(y) in matutino, Montanus; mane, V. L. Junius & Tremellius, Piscator. (z) Antiqu. l. 4. c. 6. sect. 4.

And it came to pass on the morrow, that Balak took Balaam, and brought him up into the high places of {t} Baal, that thence he might see the utmost part of the people.

(t) Where the idol Baal was worshipped.

EXEGETICAL (ORIGINAL LANGUAGES)
41. and brought him up to Bamoth-Baal] See on Numbers 21:19. The name indicates that it was a sanctuary.

the end of the people] Not the whole body of Israelites to their furthest extremity but only the nearest end or fringe in the valley immediately below him, the bulk of them being hidden by the hills.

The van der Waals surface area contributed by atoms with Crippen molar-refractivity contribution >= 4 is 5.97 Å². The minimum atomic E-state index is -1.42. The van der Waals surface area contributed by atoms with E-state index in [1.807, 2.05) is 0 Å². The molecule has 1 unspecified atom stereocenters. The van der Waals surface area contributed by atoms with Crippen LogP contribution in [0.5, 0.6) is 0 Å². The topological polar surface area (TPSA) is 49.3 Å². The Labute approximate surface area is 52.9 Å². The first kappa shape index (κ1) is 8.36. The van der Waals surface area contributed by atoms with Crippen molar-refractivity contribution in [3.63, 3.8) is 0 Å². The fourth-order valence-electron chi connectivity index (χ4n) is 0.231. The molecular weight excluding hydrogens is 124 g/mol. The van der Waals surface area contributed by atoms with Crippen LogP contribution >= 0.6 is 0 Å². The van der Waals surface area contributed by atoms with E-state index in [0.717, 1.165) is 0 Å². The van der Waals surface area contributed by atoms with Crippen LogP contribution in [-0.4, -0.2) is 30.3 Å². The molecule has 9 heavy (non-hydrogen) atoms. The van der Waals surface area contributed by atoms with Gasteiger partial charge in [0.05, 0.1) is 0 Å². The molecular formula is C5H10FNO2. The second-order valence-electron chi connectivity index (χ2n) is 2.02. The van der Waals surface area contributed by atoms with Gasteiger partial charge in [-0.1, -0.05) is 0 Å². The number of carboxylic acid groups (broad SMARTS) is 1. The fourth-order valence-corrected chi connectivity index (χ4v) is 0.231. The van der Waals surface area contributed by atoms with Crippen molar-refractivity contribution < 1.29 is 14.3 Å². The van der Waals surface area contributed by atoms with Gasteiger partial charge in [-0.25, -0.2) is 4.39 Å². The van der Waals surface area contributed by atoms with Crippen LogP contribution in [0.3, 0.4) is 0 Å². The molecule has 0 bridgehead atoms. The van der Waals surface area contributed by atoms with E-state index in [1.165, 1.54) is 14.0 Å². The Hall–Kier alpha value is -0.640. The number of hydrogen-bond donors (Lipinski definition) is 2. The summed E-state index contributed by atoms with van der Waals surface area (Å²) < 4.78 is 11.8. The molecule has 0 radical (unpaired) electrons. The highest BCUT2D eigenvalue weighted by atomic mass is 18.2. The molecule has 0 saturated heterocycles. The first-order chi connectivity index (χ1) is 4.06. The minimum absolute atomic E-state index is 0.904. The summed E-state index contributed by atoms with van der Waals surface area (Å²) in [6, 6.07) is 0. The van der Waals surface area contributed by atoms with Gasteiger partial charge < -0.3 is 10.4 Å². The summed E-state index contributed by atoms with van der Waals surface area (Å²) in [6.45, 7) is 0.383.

It seems clear that Bamoth-Baal was north and not south of the Arnon, otherwise the Israelites would be many miles away. But the country north of the Arnon was then in possession not of the Moabites but of the Amorites. If we knew more of the facts the difficulty might be explained; but it is not impossible that the narrative is to be considered in the light of a popular tradition which was poetical, and that the details must not be rigidly pressed.Chapter 22:41. - The high places of Baal, or "Bamoth-Baal." Perhaps the Bamoth mentioned in Numbers 21:19, 20. This is, however, by no means certain, because high places were no doubt numerous, and that Bamoth would seem to have been too far from the present camp of Israel. In any case they crossed the Arnon, and ran some risk by adventuring themselves on hostile territory. That thence he might see the utmost part of the people. According to the quasi-sacramental character attributed to the cursing of a seer, it was held necessary that the subject of the curse should be in view. Balak desired to attain this object with as little risk as possible, and therefore he took Balaam first of all to these heights, whence a distant and partial view of Israel might be had. The angel of the Lord sought to preserve Balaam from the destruction which threatened him, by standing in his way; but he did not see him, though his ass did. וגו נטתה אוּלי, "perhaps it turned out before me; for otherwise I should surely have killed thee, and let her live." The first clause is to be regarded, as Hengstenberg supposes, as an aposiopesis. The angel does not state positively what was the reason why perhaps the ass had turned out of the way: he merely hints at it lightly, and leaves it to Balaam to gather from the hint, that the faithful animal had turned away from affection to its master, with a dim foreboding of the danger which threatened him, and yet for that very reason, as it were as a reward for its service of love, had been ill-treated by him. The traditional rendering, "if the ass had not turned aside, surely," etc., cannot be defended according to the rules of the language; and there is not sufficient ground for any such alteration of the text as Knobel suggests, viz., into לוּלי. These words made an impression, and Balaam made this acknowledgment (Numbers 22:34): "I have sinned, for I knew not that thou stoodest in the way against me; and now, if it displease thee, I will get me back again." The angel of the Lord replied, however (Numbers 22:35): "Go with the men; but only the word that I shall speak unto thee, that shalt you speak." This was sufficient to show him, that it was not the journey in itself that was displeasing to God, but the feelings and intentions with which he had entered upon it. The whole procedure was intended to sharpen his conscience and sober his mind, that he might pay attention to the word which the Lord would speak to him. At the same time the impression which the appearance and words of the angel of the Lord made upon his heart, enveloped in mist as it was by the thirst for gold and honour, was not a deep one, nor one that led him to a thorough knowledge of his own heart; otherwise, after such a warning, he would never have continued his journey.